By: Beth Ann Stoy, Guest Writer
Obsessive pet parents are always looking for ways to give their dog every possible luxury – from dog friend bars to canine fashion, and monthly toy subscriptions to daycares that rival the quality of similar establishments for human children. But what if one of the best luxuries that could be afforded to your furry friend is far less extravagant?
It’s common knowledge that dogs are descended from wolves, and while their dietary needs may no longer exactly coincide with these fierce ancestors, they certainly aren’t in any need of “meat by-products” or “corn gluten meal”. You want to bring your pet to the same establishments you frequent, so why would you try to feed your fur baby something you don’t even want to smell?
An up and coming diet for dogs in the raw food diet. This diet has gained popularity in recent years as commercial dog foods get further and further from being nutritious options and the concern for the overall health of our pets increases. Although a “raw” diet implies meat, and this may also raise some red flags regarding the cost, but reality is that the cost of feeding a medium sized dog on this diet is only about the same as buying a black coffee every day. Besides that, the benefits in terms of your dog’s overall health and appearance, like a healthier coat and teeth, will far outweigh the small drawback of spending slightly more on dog food. Not to mention that this could also entail less costly veterinarian visits down the line.
What exactly goes into a diet like this, though? You should ideally be feeding your dog 2% to 4% of it’s ideal adult body weight, although very active dogs may require more. This should consist of meat with some amount of fat, raw bones (cooked bones can splinter and injure your dog), raw or lightly steamed veggies, eggs, a source of dairy (yogurt is commonly used), and supplemental oils, such as fish oil and some fatty acids. When buying meat, a good rule of thumb for beef is 80% meat and 20% fat; feeding your dog too little fat had adverse effects on their ability to store vitamins and consequently, their health. If you have friends who hunt or work in a butcher shop, they could also make for a convenient source of scraps that may not be traditionally tasty/appetizing to humans, but for dogs, they provide good nutrients and are quite palatable, not to mention cushioning the blow to your wallet.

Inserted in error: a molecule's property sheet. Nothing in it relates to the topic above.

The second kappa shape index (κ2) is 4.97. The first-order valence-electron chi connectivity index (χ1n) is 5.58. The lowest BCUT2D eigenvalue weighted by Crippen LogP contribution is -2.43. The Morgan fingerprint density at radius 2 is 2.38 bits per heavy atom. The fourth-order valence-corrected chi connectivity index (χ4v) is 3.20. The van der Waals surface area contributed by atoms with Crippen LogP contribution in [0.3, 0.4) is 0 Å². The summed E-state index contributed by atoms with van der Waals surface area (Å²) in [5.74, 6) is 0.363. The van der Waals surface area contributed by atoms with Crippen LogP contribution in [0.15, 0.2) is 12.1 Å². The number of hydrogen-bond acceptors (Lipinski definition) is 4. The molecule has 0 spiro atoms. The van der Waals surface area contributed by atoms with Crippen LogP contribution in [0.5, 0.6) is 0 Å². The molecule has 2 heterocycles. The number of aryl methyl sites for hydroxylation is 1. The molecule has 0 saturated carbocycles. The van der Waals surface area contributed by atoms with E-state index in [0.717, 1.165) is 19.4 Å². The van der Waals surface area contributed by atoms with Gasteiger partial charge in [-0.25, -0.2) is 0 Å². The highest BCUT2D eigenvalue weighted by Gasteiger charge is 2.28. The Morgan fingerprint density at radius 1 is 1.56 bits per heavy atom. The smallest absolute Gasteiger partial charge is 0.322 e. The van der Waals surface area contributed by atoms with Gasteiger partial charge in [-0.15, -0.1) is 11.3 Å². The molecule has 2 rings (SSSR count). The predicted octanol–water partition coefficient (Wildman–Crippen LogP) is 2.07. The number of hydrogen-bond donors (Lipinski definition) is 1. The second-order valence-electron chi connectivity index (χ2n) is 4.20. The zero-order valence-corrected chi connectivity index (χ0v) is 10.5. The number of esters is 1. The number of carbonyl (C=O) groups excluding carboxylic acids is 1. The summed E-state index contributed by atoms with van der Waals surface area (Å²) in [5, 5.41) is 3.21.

While the pros seem to be accumulating at this point, there are a few risks associated with this diet, including bacteria that can be found in raw foods such as meat and eggs, giving your dog an unbalanced diet, and the risk of choking on bones. However, most of these can be minimized by a diligent owner – besides, isn’t your dog just as likely to choke on chewed up scraps of toy? At least let them risk their lives for something that is good for them. Ultimately, everyone should do their own research and consult their veterinarian to decide if the raw food diet is appropriate for them and what variation of the raw food diet will work best for their dog and budget.
So next time you are about to jump on the latest fad diet to try and get your own health in check, consider letting Fido in on the fun in a way that is healthy for him!